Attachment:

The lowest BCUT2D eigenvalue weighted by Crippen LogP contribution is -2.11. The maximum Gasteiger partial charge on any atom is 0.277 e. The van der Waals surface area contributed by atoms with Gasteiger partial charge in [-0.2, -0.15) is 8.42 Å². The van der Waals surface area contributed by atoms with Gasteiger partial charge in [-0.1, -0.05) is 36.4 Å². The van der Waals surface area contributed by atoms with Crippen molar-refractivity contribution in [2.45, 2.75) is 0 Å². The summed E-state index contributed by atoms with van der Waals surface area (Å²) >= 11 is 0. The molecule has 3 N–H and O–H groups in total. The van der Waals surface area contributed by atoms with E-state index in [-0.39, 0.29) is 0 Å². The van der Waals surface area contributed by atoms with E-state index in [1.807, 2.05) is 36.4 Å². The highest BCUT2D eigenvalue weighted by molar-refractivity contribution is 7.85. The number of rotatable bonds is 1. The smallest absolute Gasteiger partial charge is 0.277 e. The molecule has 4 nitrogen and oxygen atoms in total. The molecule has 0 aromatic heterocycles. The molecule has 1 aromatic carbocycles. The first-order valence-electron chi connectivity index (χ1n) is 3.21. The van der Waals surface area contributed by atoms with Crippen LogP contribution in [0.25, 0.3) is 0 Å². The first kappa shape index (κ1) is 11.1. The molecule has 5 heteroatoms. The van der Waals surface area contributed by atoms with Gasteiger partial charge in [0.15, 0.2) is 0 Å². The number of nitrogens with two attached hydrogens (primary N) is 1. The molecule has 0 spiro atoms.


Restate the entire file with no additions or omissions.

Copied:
The lowest BCUT2D eigenvalue weighted by Crippen LogP contribution is -2.11. The maximum Gasteiger partial charge on any atom is 0.277 e. The van der Waals surface area contributed by atoms with Gasteiger partial charge in [-0.2, -0.15) is 8.42 Å². The van der Waals surface area contributed by atoms with Gasteiger partial charge in [-0.1, -0.05) is 36.4 Å². The van der Waals surface area contributed by atoms with Crippen molar-refractivity contribution in [2.45, 2.75) is 0 Å². The summed E-state index contributed by atoms with van der Waals surface area (Å²) >= 11 is 0. The molecule has 3 N–H and O–H groups in total. The van der Waals surface area contributed by atoms with E-state index in [-0.39, 0.29) is 0 Å². The van der Waals surface area contributed by atoms with E-state index in [1.807, 2.05) is 36.4 Å². The highest BCUT2D eigenvalue weighted by molar-refractivity contribution is 7.85. The number of rotatable bonds is 1. The smallest absolute Gasteiger partial charge is 0.277 e. The molecule has 4 nitrogen and oxygen atoms in total. The molecule has 0 aromatic heterocycles. The molecule has 1 aromatic carbocycles. The first-order valence-electron chi connectivity index (χ1n) is 3.21. The van der Waals surface area contributed by atoms with Crippen LogP contribution in [0.25, 0.3) is 0 Å². The first kappa shape index (κ1) is 11.1. The molecule has 5 heteroatoms. The van der Waals surface area contributed by atoms with Gasteiger partial charge in [0.15, 0.2) is 0 Å². The number of nitrogens with two attached hydrogens (primary N) is 1. The molecule has 0 spiro atoms.